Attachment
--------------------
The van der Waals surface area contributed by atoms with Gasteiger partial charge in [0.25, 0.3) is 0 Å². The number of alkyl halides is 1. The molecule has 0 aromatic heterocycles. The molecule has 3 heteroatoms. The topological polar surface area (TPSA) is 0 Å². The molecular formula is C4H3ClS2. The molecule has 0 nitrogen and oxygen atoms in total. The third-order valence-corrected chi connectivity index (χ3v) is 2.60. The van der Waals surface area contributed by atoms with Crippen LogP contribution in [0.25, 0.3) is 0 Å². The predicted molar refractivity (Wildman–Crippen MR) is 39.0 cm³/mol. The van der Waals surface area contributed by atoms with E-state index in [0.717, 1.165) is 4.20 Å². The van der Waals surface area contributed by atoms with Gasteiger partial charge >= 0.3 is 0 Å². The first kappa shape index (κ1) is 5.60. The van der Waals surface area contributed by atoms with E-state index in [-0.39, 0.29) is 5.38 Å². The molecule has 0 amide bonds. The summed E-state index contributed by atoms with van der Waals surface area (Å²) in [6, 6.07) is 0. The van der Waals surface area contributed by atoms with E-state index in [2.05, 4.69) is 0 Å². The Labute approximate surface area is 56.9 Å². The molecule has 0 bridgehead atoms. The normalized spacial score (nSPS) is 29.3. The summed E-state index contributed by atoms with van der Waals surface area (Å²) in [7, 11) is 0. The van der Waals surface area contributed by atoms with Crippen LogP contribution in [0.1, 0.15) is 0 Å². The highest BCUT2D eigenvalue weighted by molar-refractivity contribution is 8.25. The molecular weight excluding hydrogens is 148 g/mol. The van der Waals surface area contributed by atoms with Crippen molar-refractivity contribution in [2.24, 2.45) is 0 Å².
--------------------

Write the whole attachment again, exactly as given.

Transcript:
The van der Waals surface area contributed by atoms with Gasteiger partial charge in [0.25, 0.3) is 0 Å². The number of alkyl halides is 1. The molecule has 0 aromatic heterocycles. The molecule has 3 heteroatoms. The topological polar surface area (TPSA) is 0 Å². The molecular formula is C4H3ClS2. The molecule has 0 nitrogen and oxygen atoms in total. The third-order valence-corrected chi connectivity index (χ3v) is 2.60. The van der Waals surface area contributed by atoms with Crippen LogP contribution in [0.25, 0.3) is 0 Å². The predicted molar refractivity (Wildman–Crippen MR) is 39.0 cm³/mol. The van der Waals surface area contributed by atoms with E-state index in [0.717, 1.165) is 4.20 Å². The van der Waals surface area contributed by atoms with Gasteiger partial charge >= 0.3 is 0 Å². The first kappa shape index (κ1) is 5.60. The van der Waals surface area contributed by atoms with E-state index in [-0.39, 0.29) is 5.38 Å². The molecule has 0 amide bonds. The summed E-state index contributed by atoms with van der Waals surface area (Å²) in [6, 6.07) is 0. The van der Waals surface area contributed by atoms with E-state index in [2.05, 4.69) is 0 Å². The Labute approximate surface area is 56.9 Å². The molecule has 0 bridgehead atoms. The normalized spacial score (nSPS) is 29.3. The summed E-state index contributed by atoms with van der Waals surface area (Å²) in [7, 11) is 0. The van der Waals surface area contributed by atoms with Crippen LogP contribution in [0.1, 0.15) is 0 Å². The highest BCUT2D eigenvalue weighted by molar-refractivity contribution is 8.25. The molecular weight excluding hydrogens is 148 g/mol. The van der Waals surface area contributed by atoms with Crippen molar-refractivity contribution in [2.24, 2.45) is 0 Å².